Is a no-password online world possible?

We have all found ourselves scratching our heads at some point or another wondering what the password is for a particular character. We’ve tried our birthday, put a capital letter at the start and added an exclamation mark at the end, all to no avail.

The only thing left is the password reset, only to be told that we’ve tried to create a password that has already been used. It is no wonder that people are now considering whether it is possible to live in a world where passwords are a thing of the past.

Password failings

One of the biggest mistakes that we all make with our passwords, is that we make them too easy to guess, or we find one good one and use it for everything. This does not create much of a barrier for hackers, who can quickly and easily gain access to all of your personal data, causing havoc and costing thousands of pounds. Despite the dangers, many people still opt for “password”, “123456” or “qwerty” as their password, leaving them extremely vulnerable from a security perspective.

Password alternatives

We have relied on passwords for a long time to keep things secure, so if these are now a dying factor, what can be used to replace them? Many apps and websites are now introducing multi-factor authorisation, which requires an extra layer of identification in order to log in. This might be providing extra information, texting a verification code to your phone, or giving authorisation for the access through another device.

There is also increasing use of biometric security. You will probably have already experienced this with your smart phone, which can scan your face or fingerprint to check that it is really you.

Passphrases are also popping up in a range of places. These take the same approach as a password, but use a short phrase, such as “iwatchfootballinthepark”. The length of this makes it much harder to guess, but not too difficult to remember.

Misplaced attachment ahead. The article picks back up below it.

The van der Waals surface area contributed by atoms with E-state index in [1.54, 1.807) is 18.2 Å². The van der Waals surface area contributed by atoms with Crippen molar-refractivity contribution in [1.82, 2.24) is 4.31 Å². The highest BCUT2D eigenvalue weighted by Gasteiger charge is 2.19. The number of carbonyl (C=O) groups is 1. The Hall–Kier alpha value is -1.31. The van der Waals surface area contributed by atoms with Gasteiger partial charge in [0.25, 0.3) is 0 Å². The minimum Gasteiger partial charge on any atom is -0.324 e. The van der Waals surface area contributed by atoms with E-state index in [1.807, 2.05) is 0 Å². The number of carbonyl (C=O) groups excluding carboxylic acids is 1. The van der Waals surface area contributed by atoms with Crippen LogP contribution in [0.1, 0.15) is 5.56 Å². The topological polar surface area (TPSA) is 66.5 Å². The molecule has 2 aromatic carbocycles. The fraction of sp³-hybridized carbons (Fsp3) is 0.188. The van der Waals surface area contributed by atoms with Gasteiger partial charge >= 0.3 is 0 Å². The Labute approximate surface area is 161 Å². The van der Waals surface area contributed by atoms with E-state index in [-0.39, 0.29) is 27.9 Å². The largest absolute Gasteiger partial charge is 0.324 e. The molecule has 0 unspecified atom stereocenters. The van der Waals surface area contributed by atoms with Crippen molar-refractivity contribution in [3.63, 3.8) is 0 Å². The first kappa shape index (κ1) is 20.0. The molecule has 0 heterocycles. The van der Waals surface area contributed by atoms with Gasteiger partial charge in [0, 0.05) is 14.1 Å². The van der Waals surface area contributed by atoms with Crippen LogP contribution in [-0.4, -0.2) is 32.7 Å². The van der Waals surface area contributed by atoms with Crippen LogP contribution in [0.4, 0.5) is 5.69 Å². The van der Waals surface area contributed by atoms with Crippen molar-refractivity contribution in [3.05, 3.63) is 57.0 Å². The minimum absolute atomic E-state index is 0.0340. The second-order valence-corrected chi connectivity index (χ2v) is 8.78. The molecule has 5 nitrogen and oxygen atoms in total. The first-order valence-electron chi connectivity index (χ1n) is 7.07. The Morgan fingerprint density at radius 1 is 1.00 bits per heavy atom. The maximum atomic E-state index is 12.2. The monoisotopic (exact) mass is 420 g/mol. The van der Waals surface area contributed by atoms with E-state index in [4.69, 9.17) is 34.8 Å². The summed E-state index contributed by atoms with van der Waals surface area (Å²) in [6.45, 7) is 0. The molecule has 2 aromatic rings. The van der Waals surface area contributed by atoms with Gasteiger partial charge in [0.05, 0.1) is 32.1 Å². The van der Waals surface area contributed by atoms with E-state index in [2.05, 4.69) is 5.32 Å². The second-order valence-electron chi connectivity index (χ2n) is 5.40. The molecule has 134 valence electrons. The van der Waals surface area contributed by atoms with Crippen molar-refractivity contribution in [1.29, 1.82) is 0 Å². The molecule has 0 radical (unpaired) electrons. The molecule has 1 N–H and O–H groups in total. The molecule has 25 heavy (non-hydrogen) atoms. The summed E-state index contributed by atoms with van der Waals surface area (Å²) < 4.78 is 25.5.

Some larger banks and technology companies are also testing systems that will contact you if you use a new IP address to login or monitor the speed at which you type to try and spot a hacker in action. They are also looking at ways in which you can verify your identity at different points while you use their sites, rather than just when you login.

In addition to these options, there is also the opportunity to use a physical security key. This will usually take the form of a USB drive which plugs into your computer and includes an encryption that is unique to you and your device. Whilst this can protect you against hackers, it is also easy to lose, so it is important to keep it in a safe space.

Luke Watts, Managing Director of RoundWorks IT commented on the topic, “Passwords may become obsolete over time, but they are certainly here to stay in the short term, so it is important to use them carefully. Keep them varied and difficult to guess, using a mixture of capital letters numbers and characters. Some experts recommend combining three random words to make your password even more unique, as including your address, the name of your children or the family dog can still be easy to work out.”

Technology is likely to change over the next few years to incorporate more and more of these password alternatives. By asking for something that is unique to you, it stands a greater chance of remaining secure, and cuts down on the ability to share access to paid subscription accounts. Get ready for a new world of authorisation but keep your passwords handy for now.

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